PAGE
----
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Walking along the route with the marchers was an eye-opening experience as you get to hear first-hand stories from them as to why they are there.  Claire Loughran from Naas said: “I’m marching today because I think it is an archaic law and it’s about time Ireland gave women the right to their own bodies.” Accompanying Claire was Heather Law, also from Naas, who added: “I’m marching because I think bodily autonomy is an important thing that everyone should have the right to.”

Marchers travelled from all over the country to show their support. James Doyle from Limerick was one of them. “I just think women should have the right to choose what they do with their own bodies, and the state and the church shouldn’t have a say in something so personal,” he said.


Some people also felt that it was their time to give back, like Luke from Galway, who said he was marching to thank everyone for the yes vote in the Marriage Referendum last year.  “I’m marching today because so many people marched with the YES EQUALITY movement, and now it’s my turn to return the favour and help people have the right to choose what they do with their own bodies.”


The streets of the city along the route were littered with people attentively watching our journey from one end of the city to the next.  Some even stopping in their tracks to applaud us in support.  Others there from the opposition, to have their opinions on the right to life heard.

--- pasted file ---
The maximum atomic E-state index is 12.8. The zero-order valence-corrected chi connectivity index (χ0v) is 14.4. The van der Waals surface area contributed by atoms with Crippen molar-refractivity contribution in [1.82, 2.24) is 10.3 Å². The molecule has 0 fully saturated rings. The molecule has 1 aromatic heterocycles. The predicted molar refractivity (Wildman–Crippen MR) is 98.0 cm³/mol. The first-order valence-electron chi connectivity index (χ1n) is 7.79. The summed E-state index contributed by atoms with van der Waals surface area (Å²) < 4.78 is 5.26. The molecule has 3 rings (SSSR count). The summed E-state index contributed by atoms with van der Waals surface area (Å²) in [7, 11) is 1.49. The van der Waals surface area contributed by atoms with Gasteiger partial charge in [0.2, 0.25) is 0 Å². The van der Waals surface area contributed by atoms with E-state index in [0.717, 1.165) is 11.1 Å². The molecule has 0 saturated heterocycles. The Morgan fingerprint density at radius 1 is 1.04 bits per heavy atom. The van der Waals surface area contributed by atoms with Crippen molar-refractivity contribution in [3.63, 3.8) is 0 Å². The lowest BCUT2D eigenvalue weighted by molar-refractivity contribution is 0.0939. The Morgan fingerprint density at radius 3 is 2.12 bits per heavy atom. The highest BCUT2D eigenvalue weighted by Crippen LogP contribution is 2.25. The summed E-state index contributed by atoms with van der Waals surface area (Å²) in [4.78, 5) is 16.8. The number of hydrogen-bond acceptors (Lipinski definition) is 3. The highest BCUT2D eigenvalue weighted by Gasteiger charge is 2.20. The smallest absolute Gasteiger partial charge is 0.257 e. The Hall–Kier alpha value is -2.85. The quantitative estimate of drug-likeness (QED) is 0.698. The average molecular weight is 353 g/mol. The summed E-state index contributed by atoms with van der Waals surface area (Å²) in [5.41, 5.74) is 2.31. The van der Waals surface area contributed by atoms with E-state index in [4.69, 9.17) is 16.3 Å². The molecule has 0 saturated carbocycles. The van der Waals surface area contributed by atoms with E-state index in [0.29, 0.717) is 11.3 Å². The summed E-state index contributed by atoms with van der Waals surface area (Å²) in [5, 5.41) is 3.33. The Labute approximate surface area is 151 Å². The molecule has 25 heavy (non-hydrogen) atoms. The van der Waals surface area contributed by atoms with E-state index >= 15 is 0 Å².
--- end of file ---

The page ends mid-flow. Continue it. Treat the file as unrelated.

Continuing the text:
Counter arguments from the Pro-Life side came at one stage in the form of two men, one holding a picture of the Virgin Mary, and one waving a flag.  Both were saying that “abortion stops a beating heart” to the marchers.

Members of the Pro-Life campaign also held a counter demonstration on Grafton Street, where they claimed that around 100,000 lives have been saved in Ireland due to not having abortion on demand. (Based on figures of Irish women travelling to UK for abortions and those in UK having abortions.)

*Some people weren’t comfortable giving their full names, but all agreed to have their opinions published with a degree of anonymity.*

(Originally Published on TheCity.ie https://thecity.ie/2016/10/04/marching-for-change-and-for-choice/)


By Mary Kate Hickey

Living within walking distance of the city centre, I could write a book on some of the things I’ve seen on my daily commute.

A lot of these stories involve cyclists, and with a record number of 11,000 commuters pedaling their way into the city every day – according to Dublin City Council and the National Transport Authority’s (NTA) annual traffic count – it’s no wonder.


Cycling in Dublin quite frankly scares me, and I personally don’t see myself ever attempting it.  That said cyclists in Dublin also terrify me – they zoom along between cars and buses, on pedestrian walkways and can regularly be seen running red lights.

I don’t hate cyclists but rather have a strong dislike; simply because so many find it difficult to adhere to the rules of the road.  My main issue with cyclists is the lack of respect they have for pedestrians, and pedestrian walkways.

I’ve had many personal experiences with this. Most memorably, I was walking across Millennium Bridge when a man pulled out in front of me on his bike, nearly knocking me over – something many Dubliners have experienced.  By the time I composed myself enough to tell him that he was cycling on a pedestrianised bridge, he was already cycling the wrong way down the Quays.